Truthful speaking would be a simple way to tell the truth, if the truth were simple and could be told.

09 July 2009

Infinte Summer

Most people hadn't heard of David Foster Wallace until his sad sad death last fall. Like the departure of Michael Jackson the attention that went toward him helped garner interest, so perhaps it's because of that that the a group of readers decided to form Infinte Summer. Not only does Infinite Summer (do you italicize the names of websites or put those things in quotes?) offer a sort of memorial for readers who were fans of the man's work, but it also provides incentive, a group therapy reading session, if you will, to get through DFW's masssive tome (yes, that extra 's' is necessary), Infinte Jest.

Like a lot of other people I picked up my first copy of that book a couple years back, I think my sophomore year in college. I found the ten dollar tenth anniversary edition online and asked my friend, Nate, to buy it for me, with the promise to pay him back (I don't think I ever actually gave him that ten bucks, so thanks bud!). For the next few years it sat on my bookshelf, adding to the weight that sagged down the wood panels or whatever they were placed on. Other DFW books started to appear around it, including Brief Interviews with Hideous Men and A Supposedly Fun Thing I'll Never Do Again, both of which I read before his death, so I can claim to the uber-pretentious claim of discovering him before he recieved more attention (though let's be honest: anyone who pays attention to anything that's going on in the literary world, even with half a head turned, would know the name David Foster Wallace: Chuck Klosterman is a pale imitation; Mark Z. Danielewski swiped his excessive footnote use and while House of Leaves may seem fun the first time you've read it, after you discover other things you realize how silly it really is, apart from a few geniunely good moments) but I still never managed to get past page 10.

Actually my most gallant effort came over the Christmas holidays where I made it a whopping 130 pages into the tome (including like 5 pages of footnotes) before giving up.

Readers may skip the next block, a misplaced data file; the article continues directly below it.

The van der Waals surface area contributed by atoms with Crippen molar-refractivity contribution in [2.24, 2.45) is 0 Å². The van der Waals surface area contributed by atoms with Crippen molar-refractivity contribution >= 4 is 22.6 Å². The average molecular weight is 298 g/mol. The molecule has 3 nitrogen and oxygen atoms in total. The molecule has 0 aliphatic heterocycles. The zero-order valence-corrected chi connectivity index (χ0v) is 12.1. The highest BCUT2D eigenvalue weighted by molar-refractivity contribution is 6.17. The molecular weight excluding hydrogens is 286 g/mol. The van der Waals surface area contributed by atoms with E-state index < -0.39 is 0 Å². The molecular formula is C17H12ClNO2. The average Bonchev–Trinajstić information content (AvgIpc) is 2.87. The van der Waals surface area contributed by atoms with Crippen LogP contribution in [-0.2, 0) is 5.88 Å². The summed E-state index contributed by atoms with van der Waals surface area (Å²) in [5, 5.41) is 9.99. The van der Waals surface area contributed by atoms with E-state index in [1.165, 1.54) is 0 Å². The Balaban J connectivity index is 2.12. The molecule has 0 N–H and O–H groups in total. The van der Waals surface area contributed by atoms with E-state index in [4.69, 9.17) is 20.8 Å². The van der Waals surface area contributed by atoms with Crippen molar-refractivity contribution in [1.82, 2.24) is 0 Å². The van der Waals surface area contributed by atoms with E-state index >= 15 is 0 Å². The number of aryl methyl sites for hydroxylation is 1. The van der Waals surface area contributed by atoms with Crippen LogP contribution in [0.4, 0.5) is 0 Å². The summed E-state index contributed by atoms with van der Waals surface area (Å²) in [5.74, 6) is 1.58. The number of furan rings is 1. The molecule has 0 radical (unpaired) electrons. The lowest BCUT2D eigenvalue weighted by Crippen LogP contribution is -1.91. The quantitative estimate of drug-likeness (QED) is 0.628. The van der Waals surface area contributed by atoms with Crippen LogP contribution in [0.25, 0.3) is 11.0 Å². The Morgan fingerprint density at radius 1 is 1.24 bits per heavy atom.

Anyway, the people at Infinte Summer had proposed that we all read along, perhaps even participate in some discussion, the massive novel Infinite Jest, which is 1000 pages long plus 100 pages of endnotes -- which are very important to the story and if you think you can skip, you better think again. They plan to read 75 pages a week and already are in week three, but that's all right if you're just jumping aboard now because lots of people, if you pay attention to their constant lines of updates, are behind in the quota.

Me being me, I finished the book earlier this week and it did take me longer to read than a lot of other things. It's really a piece that demands your patience and attention. It asks you to make as many connections as David Foster Wallace plans to reveal. And it might be one of the saddest things you'll ever encounter, though the relentless depression is offset by the fanatic hysterics, giving you this amazing balance of emotions, which is a part of what fiction should do. The first 200-250 pages are the most difficult to get through, and DFW gets a little excessive in what he's trying to do, as if calling more attention to prose acrobatics and multi-paged paragraphs than giving us progression. Until page 500, things start getting more interesting and you're laughing and wincing and squirming and still finding bits of the excessivness, the overabundance that DFW probably was saying mirrored the events of the book but there's still a point. From 500 to the end, with only a few scenes that could have been reduced a bit, the book is breathtaking and exhilerating. Truly magnificent, I kid you not.

But this isn't a book report, is it? Or even a critical evaluation/review. I just wanted to tell you about this website.

It's a thing well worth your time and if you're the type of person who needs structure and communion to get through something huge, then it might be perfect for you. Or if you're just interested in seeing the different effects literature can have on different people, read a variety of opinions and interpretations and usually fairly well-thoughtout and reasoned explications, then check it out.